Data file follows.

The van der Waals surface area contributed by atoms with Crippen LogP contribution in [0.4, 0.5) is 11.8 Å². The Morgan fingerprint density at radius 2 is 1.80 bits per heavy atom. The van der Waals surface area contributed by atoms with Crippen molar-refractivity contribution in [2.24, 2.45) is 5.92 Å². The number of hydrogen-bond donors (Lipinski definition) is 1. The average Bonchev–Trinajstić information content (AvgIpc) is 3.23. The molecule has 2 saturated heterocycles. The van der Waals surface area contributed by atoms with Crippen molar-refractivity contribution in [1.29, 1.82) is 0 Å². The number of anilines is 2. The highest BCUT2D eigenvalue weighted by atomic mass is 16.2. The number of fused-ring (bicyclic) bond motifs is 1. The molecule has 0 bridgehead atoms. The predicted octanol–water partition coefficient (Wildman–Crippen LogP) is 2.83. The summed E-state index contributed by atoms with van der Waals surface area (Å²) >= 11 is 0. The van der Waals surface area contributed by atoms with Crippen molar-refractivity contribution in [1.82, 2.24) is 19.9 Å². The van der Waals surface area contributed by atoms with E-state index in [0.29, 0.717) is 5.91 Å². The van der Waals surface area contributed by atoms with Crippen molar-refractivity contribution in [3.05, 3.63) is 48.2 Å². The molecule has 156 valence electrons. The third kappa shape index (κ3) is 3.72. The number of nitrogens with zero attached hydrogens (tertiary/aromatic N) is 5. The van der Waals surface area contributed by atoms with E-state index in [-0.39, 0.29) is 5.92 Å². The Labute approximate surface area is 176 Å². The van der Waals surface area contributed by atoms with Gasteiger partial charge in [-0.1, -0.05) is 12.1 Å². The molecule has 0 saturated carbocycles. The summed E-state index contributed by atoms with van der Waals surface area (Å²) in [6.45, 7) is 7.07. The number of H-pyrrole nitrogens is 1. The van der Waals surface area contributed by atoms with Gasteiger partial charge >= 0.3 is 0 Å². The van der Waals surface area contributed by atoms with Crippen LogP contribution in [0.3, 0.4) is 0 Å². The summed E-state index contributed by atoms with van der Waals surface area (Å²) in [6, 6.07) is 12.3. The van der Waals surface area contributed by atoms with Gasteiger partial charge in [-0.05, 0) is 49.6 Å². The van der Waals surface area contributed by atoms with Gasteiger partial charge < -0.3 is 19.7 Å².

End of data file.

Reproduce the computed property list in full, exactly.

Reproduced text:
The van der Waals surface area contributed by atoms with Crippen LogP contribution in [0.4, 0.5) is 11.8 Å². The Morgan fingerprint density at radius 2 is 1.80 bits per heavy atom. The van der Waals surface area contributed by atoms with Crippen molar-refractivity contribution in [2.24, 2.45) is 5.92 Å². The number of hydrogen-bond donors (Lipinski definition) is 1. The average Bonchev–Trinajstić information content (AvgIpc) is 3.23. The molecule has 2 saturated heterocycles. The van der Waals surface area contributed by atoms with Crippen molar-refractivity contribution in [1.29, 1.82) is 0 Å². The number of anilines is 2. The highest BCUT2D eigenvalue weighted by atomic mass is 16.2. The number of fused-ring (bicyclic) bond motifs is 1. The molecule has 0 bridgehead atoms. The predicted octanol–water partition coefficient (Wildman–Crippen LogP) is 2.83. The summed E-state index contributed by atoms with van der Waals surface area (Å²) >= 11 is 0. The van der Waals surface area contributed by atoms with Crippen molar-refractivity contribution in [1.82, 2.24) is 19.9 Å². The van der Waals surface area contributed by atoms with E-state index in [0.29, 0.717) is 5.91 Å². The van der Waals surface area contributed by atoms with Crippen molar-refractivity contribution in [3.05, 3.63) is 48.2 Å². The molecule has 156 valence electrons. The third kappa shape index (κ3) is 3.72. The number of nitrogens with zero attached hydrogens (tertiary/aromatic N) is 5. The van der Waals surface area contributed by atoms with E-state index in [-0.39, 0.29) is 5.92 Å². The Labute approximate surface area is 176 Å². The van der Waals surface area contributed by atoms with Gasteiger partial charge in [-0.1, -0.05) is 12.1 Å². The molecule has 0 saturated carbocycles. The summed E-state index contributed by atoms with van der Waals surface area (Å²) in [6.45, 7) is 7.07. The number of H-pyrrole nitrogens is 1. The van der Waals surface area contributed by atoms with Gasteiger partial charge >= 0.3 is 0 Å². The van der Waals surface area contributed by atoms with Crippen LogP contribution in [0.3, 0.4) is 0 Å². The summed E-state index contributed by atoms with van der Waals surface area (Å²) in [6, 6.07) is 12.3. The van der Waals surface area contributed by atoms with Gasteiger partial charge in [-0.05, 0) is 49.6 Å². The van der Waals surface area contributed by atoms with Gasteiger partial charge < -0.3 is 19.7 Å².